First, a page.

From Our 2012 Archives
Living Near Major Roads May Shorten Heart Attack Survival
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MONDAY, May 7 (HealthDay News) -- A new study finds that heart attack survivors who live close to major roads are at increased risk for death from all causes during a 10-year span.
U.S. researchers looked at more than 3,500 heart attack survivors with an average age of 62 and found that those who lived less than about 330 feet from a major road were 27 percent more likely to die over 10 years than those who lived about 3,300 feet or more away.
Patients who lived about 330 to 650 feet away from a major road had a 19 percent increased risk of death, and those who lived about 650 to 3,300 feet away had a 13 percent increased risk of death.
The roads in the study included major interstate and state highways throughout the United States.
There were nearly 1,100 deaths during the 10-year study, 63 percent from cardiovascular causes, 12 percent from cancer and 4 percent from respiratory disease.
The findings appear in the May 7 issue of the journal Circulation.
"We think there is exposure to a combination of air pollution near these roadways and other exposure, such as excessive noise or stress from living close to the roadway, that may contribute to the study findings," study author Dr. Murray Mittleman, director of the Cardiovascular Research Unit at Beth Israel Deaconess Medical Center in Boston, said in a journal news release.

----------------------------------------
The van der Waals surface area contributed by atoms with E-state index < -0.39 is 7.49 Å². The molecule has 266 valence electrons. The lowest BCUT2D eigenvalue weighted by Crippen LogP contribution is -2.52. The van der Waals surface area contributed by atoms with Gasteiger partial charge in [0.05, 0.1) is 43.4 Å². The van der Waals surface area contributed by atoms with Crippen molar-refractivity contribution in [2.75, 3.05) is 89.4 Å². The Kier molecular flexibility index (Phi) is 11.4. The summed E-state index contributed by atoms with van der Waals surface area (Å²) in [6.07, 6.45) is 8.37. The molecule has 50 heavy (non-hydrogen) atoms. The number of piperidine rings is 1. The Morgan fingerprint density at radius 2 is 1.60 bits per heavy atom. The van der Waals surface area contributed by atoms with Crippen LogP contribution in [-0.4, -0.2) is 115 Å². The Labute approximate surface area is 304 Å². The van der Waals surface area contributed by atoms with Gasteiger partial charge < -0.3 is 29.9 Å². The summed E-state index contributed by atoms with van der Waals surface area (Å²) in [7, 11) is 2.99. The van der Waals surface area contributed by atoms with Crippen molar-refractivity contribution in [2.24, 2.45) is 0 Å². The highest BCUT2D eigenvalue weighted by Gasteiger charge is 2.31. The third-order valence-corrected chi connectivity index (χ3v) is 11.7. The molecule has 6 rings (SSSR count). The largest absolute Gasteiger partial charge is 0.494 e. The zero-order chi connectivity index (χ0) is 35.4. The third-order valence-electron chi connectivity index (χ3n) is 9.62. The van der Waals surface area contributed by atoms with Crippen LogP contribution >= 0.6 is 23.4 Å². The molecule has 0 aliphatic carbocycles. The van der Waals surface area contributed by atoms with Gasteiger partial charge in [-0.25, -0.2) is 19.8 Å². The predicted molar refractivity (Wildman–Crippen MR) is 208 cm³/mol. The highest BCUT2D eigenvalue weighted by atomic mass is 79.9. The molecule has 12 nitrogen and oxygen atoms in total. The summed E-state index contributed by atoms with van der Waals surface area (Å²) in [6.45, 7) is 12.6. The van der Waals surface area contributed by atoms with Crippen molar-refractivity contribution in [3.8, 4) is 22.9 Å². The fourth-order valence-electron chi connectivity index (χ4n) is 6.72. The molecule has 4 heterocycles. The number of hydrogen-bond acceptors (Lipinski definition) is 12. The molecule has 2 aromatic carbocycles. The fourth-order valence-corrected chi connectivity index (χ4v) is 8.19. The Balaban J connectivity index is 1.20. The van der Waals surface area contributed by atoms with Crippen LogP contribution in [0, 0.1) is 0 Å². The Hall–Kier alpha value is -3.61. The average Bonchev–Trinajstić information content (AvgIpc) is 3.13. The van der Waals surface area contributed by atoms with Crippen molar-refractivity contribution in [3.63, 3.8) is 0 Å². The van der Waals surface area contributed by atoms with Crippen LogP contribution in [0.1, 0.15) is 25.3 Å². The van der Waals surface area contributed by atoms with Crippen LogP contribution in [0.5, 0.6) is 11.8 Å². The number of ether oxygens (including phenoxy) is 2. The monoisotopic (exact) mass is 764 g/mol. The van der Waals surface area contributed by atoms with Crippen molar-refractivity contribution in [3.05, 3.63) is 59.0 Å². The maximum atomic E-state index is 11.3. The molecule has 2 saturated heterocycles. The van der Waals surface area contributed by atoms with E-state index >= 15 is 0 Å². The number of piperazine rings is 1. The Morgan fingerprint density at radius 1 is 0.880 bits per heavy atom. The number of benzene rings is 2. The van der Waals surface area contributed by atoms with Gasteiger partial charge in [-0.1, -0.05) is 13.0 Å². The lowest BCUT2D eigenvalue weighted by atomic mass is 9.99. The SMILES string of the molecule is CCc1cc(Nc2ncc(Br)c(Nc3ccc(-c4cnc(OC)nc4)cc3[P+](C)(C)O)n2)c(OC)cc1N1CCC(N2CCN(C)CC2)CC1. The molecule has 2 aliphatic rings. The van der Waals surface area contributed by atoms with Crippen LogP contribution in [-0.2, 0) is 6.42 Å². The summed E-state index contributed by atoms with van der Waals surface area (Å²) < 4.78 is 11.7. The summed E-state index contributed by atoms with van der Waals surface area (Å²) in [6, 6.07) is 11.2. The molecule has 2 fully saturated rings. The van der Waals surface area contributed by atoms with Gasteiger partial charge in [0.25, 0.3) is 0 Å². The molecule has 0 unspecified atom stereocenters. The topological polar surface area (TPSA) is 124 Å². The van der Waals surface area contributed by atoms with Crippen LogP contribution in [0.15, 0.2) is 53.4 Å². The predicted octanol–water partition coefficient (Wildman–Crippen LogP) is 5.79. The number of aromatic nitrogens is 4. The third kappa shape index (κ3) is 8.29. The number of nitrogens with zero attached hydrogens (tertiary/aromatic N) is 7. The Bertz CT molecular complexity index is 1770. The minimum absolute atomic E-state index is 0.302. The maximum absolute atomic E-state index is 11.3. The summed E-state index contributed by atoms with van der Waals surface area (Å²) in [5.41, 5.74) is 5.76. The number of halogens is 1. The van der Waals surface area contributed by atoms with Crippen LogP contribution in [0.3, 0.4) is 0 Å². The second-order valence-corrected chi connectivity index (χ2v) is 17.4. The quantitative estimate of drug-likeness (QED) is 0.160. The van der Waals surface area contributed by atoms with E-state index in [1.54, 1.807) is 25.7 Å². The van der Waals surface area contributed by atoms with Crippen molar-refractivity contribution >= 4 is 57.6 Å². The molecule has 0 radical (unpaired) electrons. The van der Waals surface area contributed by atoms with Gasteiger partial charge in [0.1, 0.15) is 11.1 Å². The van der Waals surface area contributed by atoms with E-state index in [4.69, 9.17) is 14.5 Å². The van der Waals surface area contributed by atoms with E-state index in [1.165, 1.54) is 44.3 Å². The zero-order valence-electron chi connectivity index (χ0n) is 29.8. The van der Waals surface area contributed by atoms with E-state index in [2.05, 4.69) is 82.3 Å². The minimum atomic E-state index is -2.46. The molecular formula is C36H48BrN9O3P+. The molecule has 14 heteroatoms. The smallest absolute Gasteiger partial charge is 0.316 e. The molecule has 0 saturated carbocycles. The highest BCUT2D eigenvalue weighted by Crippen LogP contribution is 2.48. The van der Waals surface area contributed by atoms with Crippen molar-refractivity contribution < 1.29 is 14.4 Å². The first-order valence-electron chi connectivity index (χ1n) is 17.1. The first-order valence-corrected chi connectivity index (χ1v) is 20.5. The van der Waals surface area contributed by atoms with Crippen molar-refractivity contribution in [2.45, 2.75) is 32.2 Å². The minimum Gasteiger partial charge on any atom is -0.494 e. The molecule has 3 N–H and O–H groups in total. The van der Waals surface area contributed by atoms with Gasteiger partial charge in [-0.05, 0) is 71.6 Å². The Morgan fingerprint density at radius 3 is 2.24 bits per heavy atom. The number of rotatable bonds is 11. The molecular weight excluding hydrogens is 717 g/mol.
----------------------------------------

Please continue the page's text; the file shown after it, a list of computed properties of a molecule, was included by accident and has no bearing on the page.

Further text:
And those factors may disproportionately affect some portions of the population.
"[People] with lower levels of education and income are more likely to live in communities closer to a major roadway, so they are bearing a larger burden of the risk associated with exposure than people with more resources," Mittleman added.
It was already known that long-term exposure to air pollution is associated with increased risk of cardiovascular death in the general population.
"From the public-policy point of view, the association between risk of death and proximity of housing to major roadways should be considered when new communities are planned," Mittleman said. "From an individual point of view, people may lessen the absolute risk of living near a roadway by paying attention to the general [heart attack] prevention measures, including quitting smoking, eating a heart-healthy diet, exercising regularly and keeping blood pressure and cholesterol under control."
While the study found a link between proximity to major roads and mortality, it did not prove that one leads to the other.
-- Robert Preidt
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SOURCE: Circulation, news release, May 7, 2012